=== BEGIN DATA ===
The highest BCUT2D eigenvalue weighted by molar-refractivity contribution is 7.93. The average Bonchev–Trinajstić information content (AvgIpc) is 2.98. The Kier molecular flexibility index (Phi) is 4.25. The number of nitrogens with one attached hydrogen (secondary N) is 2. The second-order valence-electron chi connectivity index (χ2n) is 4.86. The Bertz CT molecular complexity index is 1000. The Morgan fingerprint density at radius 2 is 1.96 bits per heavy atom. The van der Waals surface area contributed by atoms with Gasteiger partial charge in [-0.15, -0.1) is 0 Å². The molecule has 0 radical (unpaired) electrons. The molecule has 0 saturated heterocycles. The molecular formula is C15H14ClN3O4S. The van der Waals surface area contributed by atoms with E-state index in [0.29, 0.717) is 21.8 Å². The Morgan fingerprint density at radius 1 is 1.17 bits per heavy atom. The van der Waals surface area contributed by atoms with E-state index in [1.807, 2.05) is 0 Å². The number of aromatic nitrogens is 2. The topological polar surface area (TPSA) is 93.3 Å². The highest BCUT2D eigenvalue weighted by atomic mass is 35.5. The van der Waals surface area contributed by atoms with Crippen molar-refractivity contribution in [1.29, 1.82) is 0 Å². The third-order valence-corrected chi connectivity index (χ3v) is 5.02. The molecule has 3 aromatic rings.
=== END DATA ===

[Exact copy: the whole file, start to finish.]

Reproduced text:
The highest BCUT2D eigenvalue weighted by molar-refractivity contribution is 7.93. The average Bonchev–Trinajstić information content (AvgIpc) is 2.98. The Kier molecular flexibility index (Phi) is 4.25. The number of nitrogens with one attached hydrogen (secondary N) is 2. The second-order valence-electron chi connectivity index (χ2n) is 4.86. The Bertz CT molecular complexity index is 1000. The Morgan fingerprint density at radius 2 is 1.96 bits per heavy atom. The van der Waals surface area contributed by atoms with Gasteiger partial charge in [-0.15, -0.1) is 0 Å². The molecule has 0 radical (unpaired) electrons. The molecule has 0 saturated heterocycles. The molecular formula is C15H14ClN3O4S. The van der Waals surface area contributed by atoms with E-state index in [0.29, 0.717) is 21.8 Å². The Morgan fingerprint density at radius 1 is 1.17 bits per heavy atom. The van der Waals surface area contributed by atoms with E-state index in [1.807, 2.05) is 0 Å². The number of aromatic nitrogens is 2. The topological polar surface area (TPSA) is 93.3 Å². The highest BCUT2D eigenvalue weighted by atomic mass is 35.5. The van der Waals surface area contributed by atoms with Crippen molar-refractivity contribution in [1.29, 1.82) is 0 Å². The third-order valence-corrected chi connectivity index (χ3v) is 5.02. The molecule has 3 aromatic rings.